How to use Sound Scripting to Improve Speech

For most if not all teams doing Mock Trial, you’ll be preparing a script of questions that you’re going to ask your witness – for both direct examination and cross examination.

Even if you’re a very advanced team that comes up with questions on the spot – you most likely prepared a guideline of what questions you may ask.

With that being said, if you prepared a script of questions, you should learn the techniques of Sound Scripting to help make your question flow more natural.

What is Sound Scripting?

Sound Scripting is a methodology of marking emphasis on context words in your script. For example, you can take a sentence like “The quick brown fox jumped over the lazy dog” and when you add Sound Scripting, it will look like “The QUICK brown fox JUMPED over the lazy dog.”

Why put in the effort to Sound Script?

A lot of teams who don’t sound script often sound like they’re reading off a script even though they’ve memorized their script. When do they do this, they sound un-natural and boring. When you’re boring, your listeners will tune you out and miss what you’ve said.

By adding sound scripting, you add emphasis on context words and give your script more character. It also makes it a lot easier to come up with hand movements as you talk with more emphasis.

What does Sound Scripting look like?

Cross Examination

  1. It is  your testimony today that John Doe set the truck on fire?
  2. Is it true that John Doe was wielding a knife on Main street?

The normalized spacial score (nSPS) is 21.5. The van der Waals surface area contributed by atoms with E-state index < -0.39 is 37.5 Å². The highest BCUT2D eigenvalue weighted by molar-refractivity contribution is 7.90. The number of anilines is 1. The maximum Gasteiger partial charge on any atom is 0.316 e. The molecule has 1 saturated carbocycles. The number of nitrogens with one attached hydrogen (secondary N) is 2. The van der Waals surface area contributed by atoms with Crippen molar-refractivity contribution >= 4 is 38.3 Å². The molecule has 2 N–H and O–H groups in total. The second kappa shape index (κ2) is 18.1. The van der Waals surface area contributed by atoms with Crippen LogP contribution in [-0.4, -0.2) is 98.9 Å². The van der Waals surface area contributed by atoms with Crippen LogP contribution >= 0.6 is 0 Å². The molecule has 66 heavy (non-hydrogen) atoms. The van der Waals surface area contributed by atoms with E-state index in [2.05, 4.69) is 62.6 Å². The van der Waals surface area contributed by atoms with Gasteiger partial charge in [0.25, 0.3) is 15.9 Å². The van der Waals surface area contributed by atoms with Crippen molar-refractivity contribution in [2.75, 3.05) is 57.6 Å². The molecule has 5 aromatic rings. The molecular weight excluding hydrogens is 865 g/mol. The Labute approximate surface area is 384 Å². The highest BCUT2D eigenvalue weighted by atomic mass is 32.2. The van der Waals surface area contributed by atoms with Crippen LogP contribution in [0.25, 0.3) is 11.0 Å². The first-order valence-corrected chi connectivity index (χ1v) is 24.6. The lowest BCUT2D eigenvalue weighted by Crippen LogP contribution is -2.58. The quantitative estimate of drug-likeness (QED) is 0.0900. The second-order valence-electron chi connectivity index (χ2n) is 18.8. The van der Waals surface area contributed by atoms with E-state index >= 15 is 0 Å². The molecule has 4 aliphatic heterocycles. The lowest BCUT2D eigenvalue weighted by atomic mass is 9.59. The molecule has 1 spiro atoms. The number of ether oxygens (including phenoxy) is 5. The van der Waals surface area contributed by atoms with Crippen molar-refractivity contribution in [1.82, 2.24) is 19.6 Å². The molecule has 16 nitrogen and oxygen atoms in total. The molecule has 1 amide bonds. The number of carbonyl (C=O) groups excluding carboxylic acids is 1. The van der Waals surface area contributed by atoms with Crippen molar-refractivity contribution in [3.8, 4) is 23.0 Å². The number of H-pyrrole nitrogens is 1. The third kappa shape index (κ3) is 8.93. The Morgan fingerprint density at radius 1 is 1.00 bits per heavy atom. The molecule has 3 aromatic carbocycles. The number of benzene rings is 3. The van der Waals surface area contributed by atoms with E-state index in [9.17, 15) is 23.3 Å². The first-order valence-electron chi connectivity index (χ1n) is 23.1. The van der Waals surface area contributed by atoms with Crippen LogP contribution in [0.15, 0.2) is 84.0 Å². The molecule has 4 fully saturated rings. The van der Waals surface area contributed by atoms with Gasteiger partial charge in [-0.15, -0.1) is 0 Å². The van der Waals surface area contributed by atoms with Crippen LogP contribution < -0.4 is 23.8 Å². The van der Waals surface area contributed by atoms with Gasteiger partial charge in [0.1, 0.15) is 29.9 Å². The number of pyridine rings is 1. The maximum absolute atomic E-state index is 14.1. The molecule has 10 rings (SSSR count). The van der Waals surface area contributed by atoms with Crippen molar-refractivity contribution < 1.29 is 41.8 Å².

Direct Examination

  1. What did you see on Main street the night of January 13th

I saw quite a large man wearing a brown t-shirt wielding a knife on Main street that night on January 13th.

How to be an Unimpeachable Witness

Impeachment’s are a great tool at destroying credibility. While it’s a great tool at destroying credibility, it can destroy your own teams credibility if your witness is impeached and was caught lying at the stand.

Impeachment are unavoidable as all humans make mistakes. Here are a few simple tips to avoid becoming impeached while on the witness stand.

1. Know your witness statement

The number one step to avoiding impeachment is knowing your witness statement by heart. You will need to know and understand everything about your witness. This will require reading and dissecting the witness statement so you can capture every detail possible.

You may say this is common sense but most if not all Mock Trial witness statements were created by the organization running the Mock Trial program. The witness statement didn’t come from your own words and it’s your responsibility to fully understand what it’s trying to convey about the character you’re playing.

2. Don’t lie. Be careful when you twist the facts.

The number one thing about being a witness is that you should avoid lying. Even if the truth will ruin your character, it’s not worth it to lie. The best thing to do – with caution – is to twist the facts so that you’re telling the truth but diminishing the reality of what happened. However, when twisting the facts, make sure you don’t purposely lie or that will hurt you.

3. Play it off

If you do end up getting impeached – what’s done is done. The best thing to do in this situation is to say “I’m sorry, I was confused by the question” or “I’m sorry, I mixed up the events of what happened” and then restate what actually happened. This will help cool off the situation and restore a tiny bit of credibility to your witness.

If you are playing against a good lawyer who followed our Impeachment guide, then you could be saved. Once you hear the lawyer say something along the lines of “Is it your sworn testimony today that …,” then it is your sign that you’re about to be impeached and you could wiggle your way out of that situation by saying “Oh no, I’m sorry, I mixed up the events and meant to say …”

Story Time

Impeachment is probably one of my favorite aspect of Mock Trial and always gives me a good laugh. Here are a few of my favorite impeachment stories: